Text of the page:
All about Jury Duty

After reading this paper, one should understand Jury Duty and all the whole concept of who gets chosen, who picks those who are chosen, and if it is possible to get out of doing it.

Thirty-two million people get summoned each year to serve for Jury Duty. People often love to sit at home and watch the local news channels, and it seems as though Americans really do think that their opinion’s should always be expressed, and get upset when a decision is concluded yet one doesn’t agree. I want this paper to show the importance of actually serving the duty, rather than trying to find ways to get out of it. Jury Duty is important because it gives citizens a chance for their voice to be heard and really make an important impact with their opinions.

When you are asked to serve for Jury Duty, you are asked to take part of being in the court process of a case. Twelve people will have their own section in the courtroom and will be apart of the hearing process in which everyone present hears what is going on in the case, including listening to both the sides. When the court day is over, the jury, isolated from everybody else, meet and discuss what they naturally believe should happen.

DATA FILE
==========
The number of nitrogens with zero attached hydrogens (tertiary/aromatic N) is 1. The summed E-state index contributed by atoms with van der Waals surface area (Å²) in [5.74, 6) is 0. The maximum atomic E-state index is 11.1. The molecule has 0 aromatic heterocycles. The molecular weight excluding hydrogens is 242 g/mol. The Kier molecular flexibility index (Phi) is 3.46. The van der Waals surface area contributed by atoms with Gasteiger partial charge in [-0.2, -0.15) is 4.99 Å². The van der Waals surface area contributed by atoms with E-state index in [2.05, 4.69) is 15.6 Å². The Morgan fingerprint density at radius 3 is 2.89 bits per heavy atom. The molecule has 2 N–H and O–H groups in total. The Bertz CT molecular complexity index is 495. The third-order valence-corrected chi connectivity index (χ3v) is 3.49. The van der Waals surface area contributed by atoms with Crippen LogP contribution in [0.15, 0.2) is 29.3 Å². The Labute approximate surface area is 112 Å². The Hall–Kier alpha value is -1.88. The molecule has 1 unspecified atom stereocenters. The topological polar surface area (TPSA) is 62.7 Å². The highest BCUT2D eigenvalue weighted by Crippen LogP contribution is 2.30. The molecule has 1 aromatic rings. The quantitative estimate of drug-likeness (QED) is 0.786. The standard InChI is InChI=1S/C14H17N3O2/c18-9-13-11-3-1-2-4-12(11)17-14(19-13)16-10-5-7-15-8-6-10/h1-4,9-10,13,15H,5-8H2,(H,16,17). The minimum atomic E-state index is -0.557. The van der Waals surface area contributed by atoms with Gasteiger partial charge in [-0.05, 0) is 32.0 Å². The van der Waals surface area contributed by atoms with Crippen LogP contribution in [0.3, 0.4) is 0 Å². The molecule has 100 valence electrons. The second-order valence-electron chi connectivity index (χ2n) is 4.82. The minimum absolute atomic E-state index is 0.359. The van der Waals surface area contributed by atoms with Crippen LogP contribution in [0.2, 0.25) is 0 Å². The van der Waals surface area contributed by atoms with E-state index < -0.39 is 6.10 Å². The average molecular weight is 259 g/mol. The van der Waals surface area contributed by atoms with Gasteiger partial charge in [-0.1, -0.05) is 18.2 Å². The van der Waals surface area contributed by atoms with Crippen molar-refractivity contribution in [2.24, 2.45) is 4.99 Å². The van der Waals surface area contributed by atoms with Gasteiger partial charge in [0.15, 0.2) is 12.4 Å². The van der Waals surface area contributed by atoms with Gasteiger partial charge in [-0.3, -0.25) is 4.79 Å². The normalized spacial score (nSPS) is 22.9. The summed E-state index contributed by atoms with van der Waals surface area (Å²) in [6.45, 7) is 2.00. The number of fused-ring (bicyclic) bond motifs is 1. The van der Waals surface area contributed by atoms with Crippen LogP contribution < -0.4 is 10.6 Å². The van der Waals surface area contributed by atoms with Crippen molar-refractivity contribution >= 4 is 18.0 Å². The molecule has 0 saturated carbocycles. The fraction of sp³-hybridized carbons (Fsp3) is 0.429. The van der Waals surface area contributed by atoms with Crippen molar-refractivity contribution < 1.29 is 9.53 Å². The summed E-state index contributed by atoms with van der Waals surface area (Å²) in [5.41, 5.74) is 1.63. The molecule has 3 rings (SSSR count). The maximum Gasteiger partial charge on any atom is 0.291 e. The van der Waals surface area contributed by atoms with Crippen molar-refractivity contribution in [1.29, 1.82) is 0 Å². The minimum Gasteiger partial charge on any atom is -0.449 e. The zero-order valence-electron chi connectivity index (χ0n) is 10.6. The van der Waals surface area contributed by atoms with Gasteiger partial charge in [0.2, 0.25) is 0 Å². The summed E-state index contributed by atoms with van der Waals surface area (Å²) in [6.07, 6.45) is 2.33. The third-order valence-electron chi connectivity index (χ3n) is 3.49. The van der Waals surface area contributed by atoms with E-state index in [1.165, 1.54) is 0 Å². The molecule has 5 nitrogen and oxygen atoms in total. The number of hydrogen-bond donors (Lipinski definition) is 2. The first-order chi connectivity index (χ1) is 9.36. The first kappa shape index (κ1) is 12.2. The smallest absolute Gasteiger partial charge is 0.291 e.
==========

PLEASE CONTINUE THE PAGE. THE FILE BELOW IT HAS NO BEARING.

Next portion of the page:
This paper will clearly explain to the reader that almost everyone gets picked for Jury Duty, but the chances on them really serving in the case are very low. Attorneys don’t get to pick their jurors. Instead, using a mixture of intense questioning, observation, and stereotyping, they get to eliminate people they think would hurt their case. It is not really about who the attorneys want, it is mostly about who they don’t want.

Sample Solution